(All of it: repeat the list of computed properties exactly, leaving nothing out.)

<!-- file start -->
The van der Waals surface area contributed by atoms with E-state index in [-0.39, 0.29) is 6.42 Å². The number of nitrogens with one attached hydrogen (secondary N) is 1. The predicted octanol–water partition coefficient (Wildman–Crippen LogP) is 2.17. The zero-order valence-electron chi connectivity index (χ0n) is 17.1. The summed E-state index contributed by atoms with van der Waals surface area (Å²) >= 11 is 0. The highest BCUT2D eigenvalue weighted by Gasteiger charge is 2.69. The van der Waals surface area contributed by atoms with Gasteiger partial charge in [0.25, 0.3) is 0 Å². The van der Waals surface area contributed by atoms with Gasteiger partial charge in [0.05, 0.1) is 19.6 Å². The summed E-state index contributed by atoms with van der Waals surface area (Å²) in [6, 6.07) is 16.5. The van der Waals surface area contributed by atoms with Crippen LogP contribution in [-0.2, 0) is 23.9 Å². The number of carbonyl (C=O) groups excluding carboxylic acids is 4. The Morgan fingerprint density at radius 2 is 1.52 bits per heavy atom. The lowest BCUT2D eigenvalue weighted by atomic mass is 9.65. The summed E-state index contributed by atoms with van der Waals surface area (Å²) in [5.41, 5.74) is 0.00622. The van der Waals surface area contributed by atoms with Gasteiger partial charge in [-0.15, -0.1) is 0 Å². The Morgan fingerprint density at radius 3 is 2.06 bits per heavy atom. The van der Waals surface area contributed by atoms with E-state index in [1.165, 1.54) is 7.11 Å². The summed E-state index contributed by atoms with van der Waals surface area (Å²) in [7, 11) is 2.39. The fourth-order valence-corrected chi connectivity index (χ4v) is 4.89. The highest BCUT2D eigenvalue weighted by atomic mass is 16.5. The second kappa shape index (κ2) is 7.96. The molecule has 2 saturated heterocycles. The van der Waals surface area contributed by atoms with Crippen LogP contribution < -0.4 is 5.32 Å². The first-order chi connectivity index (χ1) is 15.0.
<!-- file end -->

The van der Waals surface area contributed by atoms with E-state index in [-0.39, 0.29) is 6.42 Å². The number of nitrogens with one attached hydrogen (secondary N) is 1. The predicted octanol–water partition coefficient (Wildman–Crippen LogP) is 2.17. The zero-order valence-electron chi connectivity index (χ0n) is 17.1. The summed E-state index contributed by atoms with van der Waals surface area (Å²) >= 11 is 0. The highest BCUT2D eigenvalue weighted by Gasteiger charge is 2.69. The van der Waals surface area contributed by atoms with Gasteiger partial charge in [0.25, 0.3) is 0 Å². The van der Waals surface area contributed by atoms with Gasteiger partial charge in [0.05, 0.1) is 19.6 Å². The summed E-state index contributed by atoms with van der Waals surface area (Å²) in [6, 6.07) is 16.5. The van der Waals surface area contributed by atoms with Crippen LogP contribution in [-0.2, 0) is 23.9 Å². The number of carbonyl (C=O) groups excluding carboxylic acids is 4. The Morgan fingerprint density at radius 2 is 1.52 bits per heavy atom. The lowest BCUT2D eigenvalue weighted by atomic mass is 9.65. The summed E-state index contributed by atoms with van der Waals surface area (Å²) in [5.41, 5.74) is 0.00622. The van der Waals surface area contributed by atoms with Gasteiger partial charge in [-0.15, -0.1) is 0 Å². The Morgan fingerprint density at radius 3 is 2.06 bits per heavy atom. The van der Waals surface area contributed by atoms with E-state index in [1.165, 1.54) is 7.11 Å². The summed E-state index contributed by atoms with van der Waals surface area (Å²) in [7, 11) is 2.39. The fourth-order valence-corrected chi connectivity index (χ4v) is 4.89. The highest BCUT2D eigenvalue weighted by atomic mass is 16.5. The second kappa shape index (κ2) is 7.96. The molecule has 2 saturated heterocycles. The van der Waals surface area contributed by atoms with Crippen LogP contribution < -0.4 is 5.32 Å². The first-order chi connectivity index (χ1) is 15.0.